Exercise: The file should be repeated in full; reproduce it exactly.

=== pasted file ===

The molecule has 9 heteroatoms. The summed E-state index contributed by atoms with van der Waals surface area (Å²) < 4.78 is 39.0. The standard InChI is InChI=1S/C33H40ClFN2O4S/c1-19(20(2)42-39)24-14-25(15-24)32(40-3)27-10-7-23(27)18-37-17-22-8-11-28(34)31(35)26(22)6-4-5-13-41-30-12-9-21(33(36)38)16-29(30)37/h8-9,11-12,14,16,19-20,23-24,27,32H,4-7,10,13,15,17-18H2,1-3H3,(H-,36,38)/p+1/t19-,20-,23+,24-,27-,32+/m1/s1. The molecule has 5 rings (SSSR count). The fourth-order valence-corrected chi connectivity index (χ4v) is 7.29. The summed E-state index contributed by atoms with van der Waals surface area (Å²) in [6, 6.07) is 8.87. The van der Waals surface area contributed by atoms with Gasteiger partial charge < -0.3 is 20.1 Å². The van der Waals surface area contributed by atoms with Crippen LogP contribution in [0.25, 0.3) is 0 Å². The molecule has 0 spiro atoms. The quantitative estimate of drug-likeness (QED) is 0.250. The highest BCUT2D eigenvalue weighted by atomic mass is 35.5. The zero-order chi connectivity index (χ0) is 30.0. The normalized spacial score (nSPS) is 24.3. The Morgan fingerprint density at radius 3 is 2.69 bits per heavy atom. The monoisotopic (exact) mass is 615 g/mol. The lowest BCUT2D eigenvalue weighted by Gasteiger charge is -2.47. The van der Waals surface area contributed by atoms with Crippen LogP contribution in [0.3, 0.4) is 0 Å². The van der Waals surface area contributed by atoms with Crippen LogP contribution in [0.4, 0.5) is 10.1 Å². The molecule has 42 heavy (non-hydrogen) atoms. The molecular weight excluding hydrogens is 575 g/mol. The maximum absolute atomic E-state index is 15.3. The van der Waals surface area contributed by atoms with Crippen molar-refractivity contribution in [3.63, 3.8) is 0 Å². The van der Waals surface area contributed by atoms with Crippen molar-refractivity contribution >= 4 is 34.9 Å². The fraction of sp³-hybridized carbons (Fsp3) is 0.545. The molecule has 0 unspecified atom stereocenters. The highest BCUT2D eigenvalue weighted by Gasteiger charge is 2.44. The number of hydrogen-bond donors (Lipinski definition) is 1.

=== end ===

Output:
The molecule has 9 heteroatoms. The summed E-state index contributed by atoms with van der Waals surface area (Å²) < 4.78 is 39.0. The standard InChI is InChI=1S/C33H40ClFN2O4S/c1-19(20(2)42-39)24-14-25(15-24)32(40-3)27-10-7-23(27)18-37-17-22-8-11-28(34)31(35)26(22)6-4-5-13-41-30-12-9-21(33(36)38)16-29(30)37/h8-9,11-12,14,16,19-20,23-24,27,32H,4-7,10,13,15,17-18H2,1-3H3,(H-,36,38)/p+1/t19-,20-,23+,24-,27-,32+/m1/s1. The molecule has 5 rings (SSSR count). The fourth-order valence-corrected chi connectivity index (χ4v) is 7.29. The summed E-state index contributed by atoms with van der Waals surface area (Å²) in [6, 6.07) is 8.87. The van der Waals surface area contributed by atoms with Gasteiger partial charge < -0.3 is 20.1 Å². The van der Waals surface area contributed by atoms with Crippen LogP contribution in [0.25, 0.3) is 0 Å². The molecule has 0 spiro atoms. The quantitative estimate of drug-likeness (QED) is 0.250. The highest BCUT2D eigenvalue weighted by atomic mass is 35.5. The zero-order chi connectivity index (χ0) is 30.0. The normalized spacial score (nSPS) is 24.3. The Morgan fingerprint density at radius 3 is 2.69 bits per heavy atom. The monoisotopic (exact) mass is 615 g/mol. The lowest BCUT2D eigenvalue weighted by Gasteiger charge is -2.47. The van der Waals surface area contributed by atoms with Crippen LogP contribution in [0.3, 0.4) is 0 Å². The van der Waals surface area contributed by atoms with Crippen LogP contribution in [0.4, 0.5) is 10.1 Å². The molecule has 42 heavy (non-hydrogen) atoms. The molecular weight excluding hydrogens is 575 g/mol. The maximum absolute atomic E-state index is 15.3. The van der Waals surface area contributed by atoms with Crippen molar-refractivity contribution in [3.63, 3.8) is 0 Å². The van der Waals surface area contributed by atoms with Crippen molar-refractivity contribution >= 4 is 34.9 Å². The fraction of sp³-hybridized carbons (Fsp3) is 0.545. The molecule has 0 unspecified atom stereocenters. The highest BCUT2D eigenvalue weighted by Gasteiger charge is 2.44. The number of hydrogen-bond donors (Lipinski definition) is 1.